NetForensics, Inc. next week will announce a new version of its security information management (SIM) system that adds new risk analysis and assessment capabilities, improved scalability and an enhanced graphical interface.

NetForensic's SIM software is intended to collect security events and alerts coming from various enterprise security tools, normalize the data into a common format and correlate it such that users can more easily home in on their most serious security problems.

New with version 3.0 is a risk assessment capability that helps users quickly identify the most serious threats. The feature takes advantage of a new built-in asset management system that users employ to assign values to internal resources according to their level of importance. Each risk is then assessed according to the type of threat and the system it is targeting, says Bill Oliphant, product manager for netForensics, based in Edison, N.J.

Version 3.0 includes a knowledge base with information on 20,000 event types, which are broken down into 100 netForensics Alarm IDs. Each ID falls into one of nine categories, such as denial of service (DoS), virus/trojan and application exploit.

Each category can then be given a threat level that may vary depending on the resource under attack. For example, a DoS attack on an email server may be more worrisome than the same attack on an FTP server. Users can also flag specific IP addresses, address ranges or domains as known threats and assign them a high threat value accordingly.

With version 3.0, netForensics is also employing a new architecture that improves scalability.

As in previous versions, software agents -- which sit on servers and collect event data from multiple managed devices -- normalize data into an XML format and report it up to engines, where correlation takes place. Now different engines can communicate with one another and feed data up to a master engine, which will perform further correlation. A new "provider" component supports features including authorization and configuration management, such that different console operators can be assigned varying areas of responsibility and different network views.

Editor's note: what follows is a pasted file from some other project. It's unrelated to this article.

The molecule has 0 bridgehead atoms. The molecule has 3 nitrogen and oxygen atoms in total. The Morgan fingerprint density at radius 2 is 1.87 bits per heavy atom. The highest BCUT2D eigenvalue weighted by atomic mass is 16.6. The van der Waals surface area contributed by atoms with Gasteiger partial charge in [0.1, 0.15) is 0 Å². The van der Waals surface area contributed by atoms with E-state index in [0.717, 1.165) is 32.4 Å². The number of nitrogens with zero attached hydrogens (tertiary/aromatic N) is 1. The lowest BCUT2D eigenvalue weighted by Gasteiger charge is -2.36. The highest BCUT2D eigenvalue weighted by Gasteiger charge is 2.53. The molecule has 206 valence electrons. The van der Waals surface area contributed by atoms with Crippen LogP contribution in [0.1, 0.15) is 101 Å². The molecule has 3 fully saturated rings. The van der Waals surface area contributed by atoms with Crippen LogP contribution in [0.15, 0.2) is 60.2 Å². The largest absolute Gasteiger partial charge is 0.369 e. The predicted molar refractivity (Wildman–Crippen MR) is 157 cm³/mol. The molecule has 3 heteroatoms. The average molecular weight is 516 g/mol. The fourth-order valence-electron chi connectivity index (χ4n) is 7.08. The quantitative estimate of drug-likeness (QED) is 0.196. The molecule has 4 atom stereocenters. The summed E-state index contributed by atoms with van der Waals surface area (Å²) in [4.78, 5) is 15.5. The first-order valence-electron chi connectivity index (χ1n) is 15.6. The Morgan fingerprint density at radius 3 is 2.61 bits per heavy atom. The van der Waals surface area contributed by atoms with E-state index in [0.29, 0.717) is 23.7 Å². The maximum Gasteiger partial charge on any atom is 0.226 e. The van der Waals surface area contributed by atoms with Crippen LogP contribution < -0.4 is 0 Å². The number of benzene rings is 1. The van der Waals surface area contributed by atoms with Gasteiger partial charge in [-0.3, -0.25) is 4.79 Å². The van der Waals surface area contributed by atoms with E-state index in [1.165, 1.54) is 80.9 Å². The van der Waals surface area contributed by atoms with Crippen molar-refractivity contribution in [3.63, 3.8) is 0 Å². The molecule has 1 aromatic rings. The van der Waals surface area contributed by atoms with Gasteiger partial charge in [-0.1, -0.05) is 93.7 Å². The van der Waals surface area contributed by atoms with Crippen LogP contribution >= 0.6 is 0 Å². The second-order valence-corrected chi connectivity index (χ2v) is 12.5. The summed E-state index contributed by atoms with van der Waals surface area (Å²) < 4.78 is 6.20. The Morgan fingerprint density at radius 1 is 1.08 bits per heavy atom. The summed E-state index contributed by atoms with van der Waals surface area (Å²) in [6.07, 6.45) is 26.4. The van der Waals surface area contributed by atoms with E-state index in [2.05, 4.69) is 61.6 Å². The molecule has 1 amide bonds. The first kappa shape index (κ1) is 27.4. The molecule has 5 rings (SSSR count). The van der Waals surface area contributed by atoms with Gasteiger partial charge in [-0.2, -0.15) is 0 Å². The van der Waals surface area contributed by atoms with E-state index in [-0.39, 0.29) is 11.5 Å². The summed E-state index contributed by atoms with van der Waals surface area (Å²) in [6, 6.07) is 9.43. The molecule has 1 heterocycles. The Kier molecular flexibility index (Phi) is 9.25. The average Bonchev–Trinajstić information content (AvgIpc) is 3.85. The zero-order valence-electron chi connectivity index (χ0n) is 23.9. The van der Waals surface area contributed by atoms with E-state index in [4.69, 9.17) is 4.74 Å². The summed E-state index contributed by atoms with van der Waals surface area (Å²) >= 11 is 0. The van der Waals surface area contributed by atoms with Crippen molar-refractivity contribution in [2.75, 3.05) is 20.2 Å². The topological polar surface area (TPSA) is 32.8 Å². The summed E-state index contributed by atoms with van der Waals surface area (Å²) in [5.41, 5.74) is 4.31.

The netForensics console is also improved in version 3.0, Oliphant says, with new visualization capabilities that help users make sense of huge quantities of data in real time.

The company also recently signed a deal with SilentRunner, Inc. to offer its visualization software, which makes it easier to see relationships and correlations between different security events and the devices they target.

NetForensics will introduce a new pricing model with version 3.0 as well, the details of which have yet to be worked out. However, there will still be a starter package that covers 10 devices for about $50,000. The product will be available on Oct. 31.